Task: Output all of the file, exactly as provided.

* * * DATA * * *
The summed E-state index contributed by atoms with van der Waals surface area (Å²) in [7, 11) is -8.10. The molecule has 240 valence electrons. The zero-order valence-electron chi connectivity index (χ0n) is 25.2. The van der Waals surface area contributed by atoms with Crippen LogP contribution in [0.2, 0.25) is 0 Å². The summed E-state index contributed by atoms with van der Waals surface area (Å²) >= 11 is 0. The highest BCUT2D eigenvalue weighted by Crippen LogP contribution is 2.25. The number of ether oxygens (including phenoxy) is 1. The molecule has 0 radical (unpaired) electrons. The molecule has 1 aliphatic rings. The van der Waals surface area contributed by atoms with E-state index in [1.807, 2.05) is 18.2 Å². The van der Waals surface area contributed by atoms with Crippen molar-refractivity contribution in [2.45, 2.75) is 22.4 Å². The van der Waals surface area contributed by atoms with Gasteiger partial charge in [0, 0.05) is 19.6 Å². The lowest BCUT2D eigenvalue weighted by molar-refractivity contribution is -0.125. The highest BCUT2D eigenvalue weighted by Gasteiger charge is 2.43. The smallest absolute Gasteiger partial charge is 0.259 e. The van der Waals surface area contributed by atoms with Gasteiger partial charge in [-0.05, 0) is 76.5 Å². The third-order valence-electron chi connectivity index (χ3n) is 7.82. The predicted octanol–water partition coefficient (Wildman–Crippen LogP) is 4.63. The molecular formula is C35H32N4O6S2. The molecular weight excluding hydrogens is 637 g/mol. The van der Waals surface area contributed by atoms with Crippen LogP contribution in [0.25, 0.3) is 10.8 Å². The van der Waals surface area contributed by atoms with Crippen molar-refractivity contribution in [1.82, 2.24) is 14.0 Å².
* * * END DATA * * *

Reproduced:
The summed E-state index contributed by atoms with van der Waals surface area (Å²) in [7, 11) is -8.10. The molecule has 240 valence electrons. The zero-order valence-electron chi connectivity index (χ0n) is 25.2. The van der Waals surface area contributed by atoms with Crippen LogP contribution in [0.2, 0.25) is 0 Å². The summed E-state index contributed by atoms with van der Waals surface area (Å²) >= 11 is 0. The highest BCUT2D eigenvalue weighted by Crippen LogP contribution is 2.25. The number of ether oxygens (including phenoxy) is 1. The molecule has 0 radical (unpaired) electrons. The molecule has 1 aliphatic rings. The van der Waals surface area contributed by atoms with E-state index in [1.807, 2.05) is 18.2 Å². The van der Waals surface area contributed by atoms with Crippen molar-refractivity contribution in [2.45, 2.75) is 22.4 Å². The van der Waals surface area contributed by atoms with Gasteiger partial charge in [0, 0.05) is 19.6 Å². The lowest BCUT2D eigenvalue weighted by molar-refractivity contribution is -0.125. The highest BCUT2D eigenvalue weighted by Gasteiger charge is 2.43. The smallest absolute Gasteiger partial charge is 0.259 e. The van der Waals surface area contributed by atoms with Gasteiger partial charge in [-0.05, 0) is 76.5 Å². The third-order valence-electron chi connectivity index (χ3n) is 7.82. The predicted octanol–water partition coefficient (Wildman–Crippen LogP) is 4.63. The molecular formula is C35H32N4O6S2. The molecular weight excluding hydrogens is 637 g/mol. The van der Waals surface area contributed by atoms with Crippen LogP contribution in [0.25, 0.3) is 10.8 Å². The van der Waals surface area contributed by atoms with Crippen molar-refractivity contribution in [1.82, 2.24) is 14.0 Å².